however, a drawback of rejective Sampford algorithms is that they can be slow.
The algorithm can be particularly slow when a high sampling fraction is used and/or when a case has a probability of selection of just below 100%.
However, Grafström's paper provides a non-rejective algorithm for implementing the Sampford design, which I plan to incorporate into a subsequent version of this program.{p_end}
{title:On Sampling Without Replacement When the MOS Leads to an Impossibly High Probability of Selection}
{pstd}As noted in the description for the {it}mos{sf} option, a problematic scenario can sometimes occur in which the measure of size leads to an impossibly high probability of selection (i.e., greater than 100%).
A practical situation in which this can commonly occur is that in which a high sampling fraction is used for a particular stratum.
For example, assume 400 cases are to be sampled from a population of 500, and 250 cases have a MOS of 1, and the other 250 cases have a MOS of 2.
This would lead to 133 cases sampled from the first group and 267 cases sampled from the second group, which is impossible since the second group only contains 250 population members.{p_end}
{pstd}A simple recursive solution can be employed in this situation, assuming that the number of cases to be sampled in the stratum does not exceed the stratum population size.
First, determine whether any cases have a MOS that will lead to a probability of selection greater than 100%. Select these cases with certainty.
Second, for each stratum, reduce the number of cases to be sampled by the number that were selected in the previous step, and remove these cases from the sampling universe so that they cannot be selected again.
Repeat the previous two steps until no remaining cases are sampled with certainty, and then employ Sampford's algorithm on the remaining cases.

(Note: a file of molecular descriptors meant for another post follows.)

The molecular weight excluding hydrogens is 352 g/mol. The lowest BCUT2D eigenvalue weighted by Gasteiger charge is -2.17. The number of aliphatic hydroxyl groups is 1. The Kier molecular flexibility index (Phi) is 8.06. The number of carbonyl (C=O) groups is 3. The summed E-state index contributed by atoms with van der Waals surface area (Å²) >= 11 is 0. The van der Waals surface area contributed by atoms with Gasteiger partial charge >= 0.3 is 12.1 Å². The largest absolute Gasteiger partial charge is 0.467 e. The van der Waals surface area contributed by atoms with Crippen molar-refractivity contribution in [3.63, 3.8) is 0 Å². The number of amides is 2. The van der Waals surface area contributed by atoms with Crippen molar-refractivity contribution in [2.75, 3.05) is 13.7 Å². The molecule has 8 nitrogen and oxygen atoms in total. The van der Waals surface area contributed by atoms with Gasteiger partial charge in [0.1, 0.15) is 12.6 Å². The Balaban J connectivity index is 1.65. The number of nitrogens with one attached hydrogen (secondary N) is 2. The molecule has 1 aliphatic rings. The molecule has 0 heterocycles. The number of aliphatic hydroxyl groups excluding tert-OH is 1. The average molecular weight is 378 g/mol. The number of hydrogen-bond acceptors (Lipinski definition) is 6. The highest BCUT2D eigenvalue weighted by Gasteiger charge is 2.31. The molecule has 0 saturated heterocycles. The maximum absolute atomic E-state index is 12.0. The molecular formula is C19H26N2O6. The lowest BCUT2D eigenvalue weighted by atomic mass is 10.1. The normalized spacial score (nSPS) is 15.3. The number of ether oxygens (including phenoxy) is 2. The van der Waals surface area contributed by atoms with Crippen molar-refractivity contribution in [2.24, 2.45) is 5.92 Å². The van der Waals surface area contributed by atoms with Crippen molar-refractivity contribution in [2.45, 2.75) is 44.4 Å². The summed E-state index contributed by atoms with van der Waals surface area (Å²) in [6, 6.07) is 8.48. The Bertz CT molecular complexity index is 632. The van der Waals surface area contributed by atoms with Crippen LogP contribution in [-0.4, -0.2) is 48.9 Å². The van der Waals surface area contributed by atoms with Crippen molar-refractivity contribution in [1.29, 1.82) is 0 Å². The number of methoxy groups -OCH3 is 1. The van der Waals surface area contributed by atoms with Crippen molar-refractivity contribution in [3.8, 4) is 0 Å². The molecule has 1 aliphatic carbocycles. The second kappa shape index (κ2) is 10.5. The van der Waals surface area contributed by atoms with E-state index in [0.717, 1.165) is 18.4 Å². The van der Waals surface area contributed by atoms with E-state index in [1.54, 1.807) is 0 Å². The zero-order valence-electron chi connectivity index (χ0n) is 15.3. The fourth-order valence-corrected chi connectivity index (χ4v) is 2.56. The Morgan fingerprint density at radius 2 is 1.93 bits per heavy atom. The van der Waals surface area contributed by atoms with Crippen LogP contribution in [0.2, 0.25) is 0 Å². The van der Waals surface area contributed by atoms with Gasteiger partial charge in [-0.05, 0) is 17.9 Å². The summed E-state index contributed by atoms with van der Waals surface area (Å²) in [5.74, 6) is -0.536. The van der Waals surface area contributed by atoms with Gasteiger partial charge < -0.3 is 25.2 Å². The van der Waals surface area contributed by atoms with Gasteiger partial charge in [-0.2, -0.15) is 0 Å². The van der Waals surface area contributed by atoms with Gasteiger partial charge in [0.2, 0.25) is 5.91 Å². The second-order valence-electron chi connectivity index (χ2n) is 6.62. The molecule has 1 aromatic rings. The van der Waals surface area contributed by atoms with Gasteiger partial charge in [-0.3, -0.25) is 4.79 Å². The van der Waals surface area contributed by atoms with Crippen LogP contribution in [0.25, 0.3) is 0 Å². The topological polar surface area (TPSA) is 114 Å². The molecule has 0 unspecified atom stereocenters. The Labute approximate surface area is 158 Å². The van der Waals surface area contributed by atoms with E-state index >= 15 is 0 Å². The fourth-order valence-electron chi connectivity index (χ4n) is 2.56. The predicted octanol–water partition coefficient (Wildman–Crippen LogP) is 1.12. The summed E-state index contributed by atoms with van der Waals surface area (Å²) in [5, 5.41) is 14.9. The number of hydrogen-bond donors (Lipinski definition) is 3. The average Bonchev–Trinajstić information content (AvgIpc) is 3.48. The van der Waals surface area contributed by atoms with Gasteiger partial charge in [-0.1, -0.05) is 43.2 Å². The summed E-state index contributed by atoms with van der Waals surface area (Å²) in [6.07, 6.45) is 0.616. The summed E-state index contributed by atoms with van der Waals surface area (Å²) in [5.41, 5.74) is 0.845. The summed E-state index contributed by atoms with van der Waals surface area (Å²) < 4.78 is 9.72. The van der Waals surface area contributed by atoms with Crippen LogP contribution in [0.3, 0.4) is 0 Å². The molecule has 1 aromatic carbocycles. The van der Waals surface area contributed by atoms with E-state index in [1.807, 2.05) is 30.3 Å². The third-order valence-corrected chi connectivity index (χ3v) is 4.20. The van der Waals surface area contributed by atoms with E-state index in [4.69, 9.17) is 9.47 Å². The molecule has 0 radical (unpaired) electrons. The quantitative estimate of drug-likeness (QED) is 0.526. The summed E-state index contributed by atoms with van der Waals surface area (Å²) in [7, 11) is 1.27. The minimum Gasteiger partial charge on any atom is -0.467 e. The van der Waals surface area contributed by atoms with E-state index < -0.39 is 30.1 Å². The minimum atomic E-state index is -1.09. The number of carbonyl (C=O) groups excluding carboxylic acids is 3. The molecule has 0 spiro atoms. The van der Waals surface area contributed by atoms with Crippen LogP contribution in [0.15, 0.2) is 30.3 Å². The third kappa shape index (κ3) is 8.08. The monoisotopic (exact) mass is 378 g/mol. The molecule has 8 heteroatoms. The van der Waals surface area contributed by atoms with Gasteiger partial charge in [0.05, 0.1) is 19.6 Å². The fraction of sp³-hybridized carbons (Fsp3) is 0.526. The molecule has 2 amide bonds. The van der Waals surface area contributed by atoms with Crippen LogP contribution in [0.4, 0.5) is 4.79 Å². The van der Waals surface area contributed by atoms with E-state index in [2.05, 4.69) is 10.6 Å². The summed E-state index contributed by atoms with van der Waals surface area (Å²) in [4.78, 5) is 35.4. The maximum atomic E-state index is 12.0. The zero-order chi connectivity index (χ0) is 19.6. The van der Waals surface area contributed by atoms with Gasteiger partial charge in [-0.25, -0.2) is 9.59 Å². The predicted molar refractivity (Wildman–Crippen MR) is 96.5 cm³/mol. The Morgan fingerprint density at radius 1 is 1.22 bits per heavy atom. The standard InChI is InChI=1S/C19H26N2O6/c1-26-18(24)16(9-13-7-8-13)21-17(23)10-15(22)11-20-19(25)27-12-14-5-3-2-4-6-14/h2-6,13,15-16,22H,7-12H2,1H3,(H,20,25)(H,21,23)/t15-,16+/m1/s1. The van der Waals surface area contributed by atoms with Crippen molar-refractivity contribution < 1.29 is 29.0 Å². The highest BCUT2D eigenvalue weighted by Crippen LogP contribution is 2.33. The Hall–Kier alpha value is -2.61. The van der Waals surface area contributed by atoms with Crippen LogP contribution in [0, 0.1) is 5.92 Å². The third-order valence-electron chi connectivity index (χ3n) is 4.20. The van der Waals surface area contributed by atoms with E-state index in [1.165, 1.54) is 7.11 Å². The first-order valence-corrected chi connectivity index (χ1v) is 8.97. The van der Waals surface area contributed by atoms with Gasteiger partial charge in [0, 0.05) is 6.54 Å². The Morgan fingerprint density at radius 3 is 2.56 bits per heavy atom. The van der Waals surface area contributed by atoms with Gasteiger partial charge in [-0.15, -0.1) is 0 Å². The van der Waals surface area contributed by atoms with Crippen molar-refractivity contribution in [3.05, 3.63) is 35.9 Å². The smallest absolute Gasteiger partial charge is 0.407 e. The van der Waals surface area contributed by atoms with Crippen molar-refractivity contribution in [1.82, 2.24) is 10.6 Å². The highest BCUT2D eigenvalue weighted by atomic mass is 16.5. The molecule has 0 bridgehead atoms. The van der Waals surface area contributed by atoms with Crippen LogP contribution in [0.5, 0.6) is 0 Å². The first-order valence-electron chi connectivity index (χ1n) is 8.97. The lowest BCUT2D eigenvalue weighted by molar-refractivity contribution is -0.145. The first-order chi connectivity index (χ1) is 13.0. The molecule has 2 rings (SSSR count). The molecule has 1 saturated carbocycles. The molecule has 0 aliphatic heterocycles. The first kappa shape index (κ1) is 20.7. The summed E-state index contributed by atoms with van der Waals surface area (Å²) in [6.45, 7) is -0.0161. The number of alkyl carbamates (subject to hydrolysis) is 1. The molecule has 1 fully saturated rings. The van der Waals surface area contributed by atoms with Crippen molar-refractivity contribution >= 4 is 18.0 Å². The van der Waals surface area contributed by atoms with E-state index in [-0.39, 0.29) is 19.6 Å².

The set of cases to be sampled is the union of the set of cases sampled with certainty and the set of cases sampled without certainty.{p_end}
{pstd}In the previous example, this would lead to the 250 cases with a MOS of 2 being selected with certainty. Then, 150 cases would be sampled from the remaining 250 cases.{p_end}
{pstd}This algorithm has been implemented via the {opt rescale} option.{p_end}
{title:Technical Notes}
{pstd}-If the {opt strata} or {opt mos} options are specified, cases with missing data on either of these two variables are omitted from the analysis, though a warning is displayed.{p_end}
{pstd}-This is a beta version of a program implementing the Sampford algorithm.
While it seems to be operating correctly, the author urges users to verify that it is operating as intended and to email him with any bug reports.
Note that {stata net search ppschromy:ppschromy} is a PPSWOR program by the same author that has been thoroughly tested, though it has different properties for the joint inclusion probabilities.{p_end}
{title:To-Do List}
{phang}Possible modifications that may be made for future versions include:{p_end}
{phang2}-Conduct additional testing prior to a v1.0.0 release;{p_end}
{phang2}-Implement a non-rejective version of Sampford's algorithm, to improve program speed;{p_end}
{phang2}-Add an option for the computation of the second-order probabilities of inclusion.{p_end}
{title:References}
{pstd}Grafström, A. (2009). Non-rejective implementations of the Sampford sampling design. {it}Journal of Statistical Planning and Inference, 139{sf}(6), 2111-2114.{p_end}
{pstd}Sampford, M. R. (1967). On sampling without replacement with unequal probabilities of selection. {it}Biometrika, 54{sf}(3-4), 499-513.{p_end}
{pstd}Tillé, Y. (2006). {it}Sampling Algorithms{sf}. Springer.{p_end}
{title:Author}
{pstd}Jonathan Mendelson, Fors Marsh Group, jmendelson@forsmarshgroup.com.{p_end}
{pstd}The author welcomes any comments or questions.{p_end}